”They walk out of here with a really rounded understanding of care that is very marketable in the industry,” said Wledon. “They get other skills as well, responsibility, setting boundaries, taking charge, and just doing what they need to do. I think it’s a good program, the horses provide them with this opportunity to grow as individuals and to secure job skills.”
The farm currently houses 24 thoroughbreds, almost all of which have a racing background, with a few coming from the world of show horses. The barn has three relatives of Secretariat: Covert Action, a grandson; Multiple Choice, a Great-Grandson with $800,000 in career winnings; and Scared Guy, a Great-Great-Great Grandson who was purchased as a Yearling for $250,000 but never ran a race because of his fear of the starting gate. The 24 horses rotate and every day a different group is brought in to be groomed extensively in their stalls. The rest are fed and checked in the fields. All the horse care is provided by the inmates in the facility apart from occasional visits from the veterinarian.
When asked if there was a favorite horse among the inmates, Weldon responded that everyone had their own favorite, typically the one that the individuals had spent the most time working with one on one. We asked some of the inmates who their favorite was and almost all chose the horse they were currently grooming. They spoke with pride about the horses and were very excited to have the horses they had taken such good care of photographed.
In my time in the facility, I was stunned by how serene the farm felt; you can truly feel the dedication from these women towards their horses and it is clear that they have learned enough to be knowledgeable of these animals and how to take care of them at the highest level. These skills will immediately give the women an opportunity after release to go to a racetrack and get a job that often includes housing, which is a huge problem for individuals when they are first released. The James River Horse Foundation is working every day to give these horses the best life they can possibly live, and in the process are helping these women build futures brighter than those they might have faced without this program.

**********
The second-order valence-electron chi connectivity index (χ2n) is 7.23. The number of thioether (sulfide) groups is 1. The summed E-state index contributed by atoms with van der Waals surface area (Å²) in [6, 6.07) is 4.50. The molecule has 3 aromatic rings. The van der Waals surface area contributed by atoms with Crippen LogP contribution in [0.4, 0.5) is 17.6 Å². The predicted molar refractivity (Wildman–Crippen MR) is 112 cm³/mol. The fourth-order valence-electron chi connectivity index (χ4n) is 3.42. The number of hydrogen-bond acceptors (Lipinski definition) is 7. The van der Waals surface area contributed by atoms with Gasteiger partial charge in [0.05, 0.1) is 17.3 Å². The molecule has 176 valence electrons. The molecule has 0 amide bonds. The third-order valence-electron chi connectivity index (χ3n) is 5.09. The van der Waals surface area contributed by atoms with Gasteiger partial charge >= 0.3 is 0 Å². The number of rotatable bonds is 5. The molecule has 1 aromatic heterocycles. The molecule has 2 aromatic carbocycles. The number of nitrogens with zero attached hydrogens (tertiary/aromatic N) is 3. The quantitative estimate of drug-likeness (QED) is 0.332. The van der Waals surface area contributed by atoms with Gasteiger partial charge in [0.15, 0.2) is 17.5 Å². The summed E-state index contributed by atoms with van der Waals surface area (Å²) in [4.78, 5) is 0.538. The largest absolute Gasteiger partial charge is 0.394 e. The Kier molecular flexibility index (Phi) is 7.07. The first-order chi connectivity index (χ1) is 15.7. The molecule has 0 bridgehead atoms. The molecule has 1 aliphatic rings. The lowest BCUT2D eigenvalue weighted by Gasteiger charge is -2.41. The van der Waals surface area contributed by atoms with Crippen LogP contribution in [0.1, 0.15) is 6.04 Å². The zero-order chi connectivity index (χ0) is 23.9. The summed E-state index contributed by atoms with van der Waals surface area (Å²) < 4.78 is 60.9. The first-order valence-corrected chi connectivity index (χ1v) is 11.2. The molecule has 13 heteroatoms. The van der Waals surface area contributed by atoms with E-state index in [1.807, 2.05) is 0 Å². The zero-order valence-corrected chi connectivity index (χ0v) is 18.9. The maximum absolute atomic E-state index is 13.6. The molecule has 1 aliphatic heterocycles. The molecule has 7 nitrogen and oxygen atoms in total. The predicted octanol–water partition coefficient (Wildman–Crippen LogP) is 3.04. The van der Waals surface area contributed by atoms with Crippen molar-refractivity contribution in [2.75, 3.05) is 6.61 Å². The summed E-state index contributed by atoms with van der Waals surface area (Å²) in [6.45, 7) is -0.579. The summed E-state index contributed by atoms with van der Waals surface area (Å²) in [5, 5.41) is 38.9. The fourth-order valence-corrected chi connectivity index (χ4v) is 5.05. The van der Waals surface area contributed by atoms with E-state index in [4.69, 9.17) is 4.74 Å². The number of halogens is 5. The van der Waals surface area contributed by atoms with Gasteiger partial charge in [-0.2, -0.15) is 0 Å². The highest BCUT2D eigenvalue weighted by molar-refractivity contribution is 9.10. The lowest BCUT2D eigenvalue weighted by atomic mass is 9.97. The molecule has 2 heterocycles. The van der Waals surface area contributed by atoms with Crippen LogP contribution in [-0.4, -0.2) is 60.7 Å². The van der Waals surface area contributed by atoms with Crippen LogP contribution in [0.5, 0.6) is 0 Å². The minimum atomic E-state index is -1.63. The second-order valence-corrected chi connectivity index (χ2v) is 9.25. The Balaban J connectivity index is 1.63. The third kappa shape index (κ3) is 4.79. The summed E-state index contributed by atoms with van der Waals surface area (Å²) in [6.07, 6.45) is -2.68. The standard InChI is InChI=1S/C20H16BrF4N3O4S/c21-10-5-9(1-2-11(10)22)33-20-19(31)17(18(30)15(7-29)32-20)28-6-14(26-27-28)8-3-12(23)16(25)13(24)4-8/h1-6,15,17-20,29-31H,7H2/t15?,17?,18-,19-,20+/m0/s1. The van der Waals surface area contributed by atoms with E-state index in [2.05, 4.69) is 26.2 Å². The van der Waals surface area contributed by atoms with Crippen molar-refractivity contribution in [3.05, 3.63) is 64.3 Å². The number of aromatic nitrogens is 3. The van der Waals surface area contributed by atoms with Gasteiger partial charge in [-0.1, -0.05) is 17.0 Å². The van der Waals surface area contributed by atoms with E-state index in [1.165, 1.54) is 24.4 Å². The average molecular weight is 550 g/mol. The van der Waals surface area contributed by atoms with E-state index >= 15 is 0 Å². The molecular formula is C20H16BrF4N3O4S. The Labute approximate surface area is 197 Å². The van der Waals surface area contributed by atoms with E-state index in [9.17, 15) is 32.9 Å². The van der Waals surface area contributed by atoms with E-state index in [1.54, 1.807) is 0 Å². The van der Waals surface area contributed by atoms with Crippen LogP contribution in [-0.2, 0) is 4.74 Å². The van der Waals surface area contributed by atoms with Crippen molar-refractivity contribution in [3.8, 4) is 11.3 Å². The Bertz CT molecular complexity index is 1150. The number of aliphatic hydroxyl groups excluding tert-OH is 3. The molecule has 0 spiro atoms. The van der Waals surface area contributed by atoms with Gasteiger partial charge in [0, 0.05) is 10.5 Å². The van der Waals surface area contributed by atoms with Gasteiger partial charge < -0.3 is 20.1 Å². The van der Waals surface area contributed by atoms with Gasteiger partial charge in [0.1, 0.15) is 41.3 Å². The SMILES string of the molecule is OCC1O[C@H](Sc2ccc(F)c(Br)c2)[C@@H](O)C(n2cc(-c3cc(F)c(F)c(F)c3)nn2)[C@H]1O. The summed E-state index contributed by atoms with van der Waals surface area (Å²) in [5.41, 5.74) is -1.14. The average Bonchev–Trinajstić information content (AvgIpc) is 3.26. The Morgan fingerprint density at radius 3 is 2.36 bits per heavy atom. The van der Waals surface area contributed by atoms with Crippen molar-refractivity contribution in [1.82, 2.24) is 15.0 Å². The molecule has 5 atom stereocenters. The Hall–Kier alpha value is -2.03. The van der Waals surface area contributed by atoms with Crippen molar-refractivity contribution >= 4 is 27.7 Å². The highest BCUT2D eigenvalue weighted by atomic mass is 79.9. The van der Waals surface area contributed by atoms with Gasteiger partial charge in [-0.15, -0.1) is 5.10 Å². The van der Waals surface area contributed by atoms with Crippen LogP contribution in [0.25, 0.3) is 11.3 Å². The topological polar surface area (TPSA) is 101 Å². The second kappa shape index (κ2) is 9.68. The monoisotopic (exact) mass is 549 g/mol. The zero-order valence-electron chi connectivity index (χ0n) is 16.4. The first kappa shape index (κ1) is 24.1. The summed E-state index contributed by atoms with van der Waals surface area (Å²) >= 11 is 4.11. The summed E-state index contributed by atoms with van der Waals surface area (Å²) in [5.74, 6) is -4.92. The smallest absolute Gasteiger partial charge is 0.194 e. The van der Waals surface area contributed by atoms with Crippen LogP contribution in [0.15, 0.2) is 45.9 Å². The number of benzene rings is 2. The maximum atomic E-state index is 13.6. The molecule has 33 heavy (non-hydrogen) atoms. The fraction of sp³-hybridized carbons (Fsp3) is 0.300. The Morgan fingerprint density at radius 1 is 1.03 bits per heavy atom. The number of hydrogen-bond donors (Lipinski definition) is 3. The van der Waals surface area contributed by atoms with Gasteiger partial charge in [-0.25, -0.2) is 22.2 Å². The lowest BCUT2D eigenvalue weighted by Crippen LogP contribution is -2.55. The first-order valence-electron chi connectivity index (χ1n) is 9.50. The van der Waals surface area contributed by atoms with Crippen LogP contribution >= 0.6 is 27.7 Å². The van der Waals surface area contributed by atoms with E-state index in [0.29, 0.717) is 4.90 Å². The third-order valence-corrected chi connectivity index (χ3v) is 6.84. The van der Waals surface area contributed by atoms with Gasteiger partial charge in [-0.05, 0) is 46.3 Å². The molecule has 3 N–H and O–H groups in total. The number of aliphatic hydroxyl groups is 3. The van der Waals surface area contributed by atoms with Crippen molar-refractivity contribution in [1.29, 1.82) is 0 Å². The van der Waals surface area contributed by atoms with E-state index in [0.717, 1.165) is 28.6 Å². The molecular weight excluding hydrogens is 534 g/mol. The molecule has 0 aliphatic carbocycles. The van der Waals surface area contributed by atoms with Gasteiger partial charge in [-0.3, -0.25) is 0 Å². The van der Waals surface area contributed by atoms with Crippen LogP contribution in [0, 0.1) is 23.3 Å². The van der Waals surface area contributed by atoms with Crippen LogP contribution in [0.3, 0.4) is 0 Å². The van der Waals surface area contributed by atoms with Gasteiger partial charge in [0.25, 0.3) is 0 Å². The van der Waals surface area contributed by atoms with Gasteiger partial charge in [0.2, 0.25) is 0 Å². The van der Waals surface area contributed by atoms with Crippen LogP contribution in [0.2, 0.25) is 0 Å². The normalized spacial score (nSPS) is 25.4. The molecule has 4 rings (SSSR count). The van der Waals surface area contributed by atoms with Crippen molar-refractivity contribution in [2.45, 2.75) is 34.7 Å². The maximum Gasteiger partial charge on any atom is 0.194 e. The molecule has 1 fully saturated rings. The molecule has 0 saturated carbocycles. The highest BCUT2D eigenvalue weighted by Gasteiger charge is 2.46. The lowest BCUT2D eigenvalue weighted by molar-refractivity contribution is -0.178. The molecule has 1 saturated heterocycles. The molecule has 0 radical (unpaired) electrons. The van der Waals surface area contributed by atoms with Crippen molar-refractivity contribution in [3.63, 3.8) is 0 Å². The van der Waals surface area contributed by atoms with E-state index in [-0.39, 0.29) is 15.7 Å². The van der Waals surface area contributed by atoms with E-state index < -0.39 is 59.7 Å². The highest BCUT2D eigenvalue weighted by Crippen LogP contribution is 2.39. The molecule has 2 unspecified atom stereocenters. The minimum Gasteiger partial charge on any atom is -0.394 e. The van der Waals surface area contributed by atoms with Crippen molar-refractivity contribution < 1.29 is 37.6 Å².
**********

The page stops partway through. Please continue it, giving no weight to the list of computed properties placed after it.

Virginia Thoroughbred Association (VTA) Executive Director Debbie Easter welcomed 2023 Officers and Board members — both new ones and those whose terms had expired — at the most recent VTA Board meeting held at the Warrenton office.
The ’23 slate of Officers includes President Amy Moore of South Gate Farm in Millwood (breeder of early Kentucky Derby favorite Forte), Vice-President Wayne VanSant of Atoka Forge in Middleburg, Treasurer Turner Kobayashi of Audley Farm Equine in Berryville and Past-President Susan Cooney — who recently collected her 300th training win — of Cooney Racing Stables in Delaplane.
Directors represent three different regions in the Commonwealth. New Board members in the Capitol region include Donna Dennehy (Ashland) and Alan Hutchinson (Glen Allen) who join returning members Christine Applegate (Onancock) and Chris Kuhn (Providence Forge). New Board members in the Potomac Region include Wayne Chatfield-Taylor (Front Royal), Diana McClure (Berryville) and Laura Smith (Purcellville), who join returning members Janet de Teran (Boyce), Pat Ramey (Upperville) and Larry Johnson (Bluemont). The Blue Ridge district is represented by newcomers Sara Miller (Charlottesville) and Diane Manning (Keswick) who join returnees Brooke Royster (Gordonsville) and Pat Sheperd (Culpepper).
Ms. Easter thanked outgoing Directors A. Ferris Allen III, James Arrison, Dr. Al Griffin Jr., Ellen Kill Kelly and Robin Mellen along with Past-President Gillian Gordon-Moore for their service and dedication to the VTA.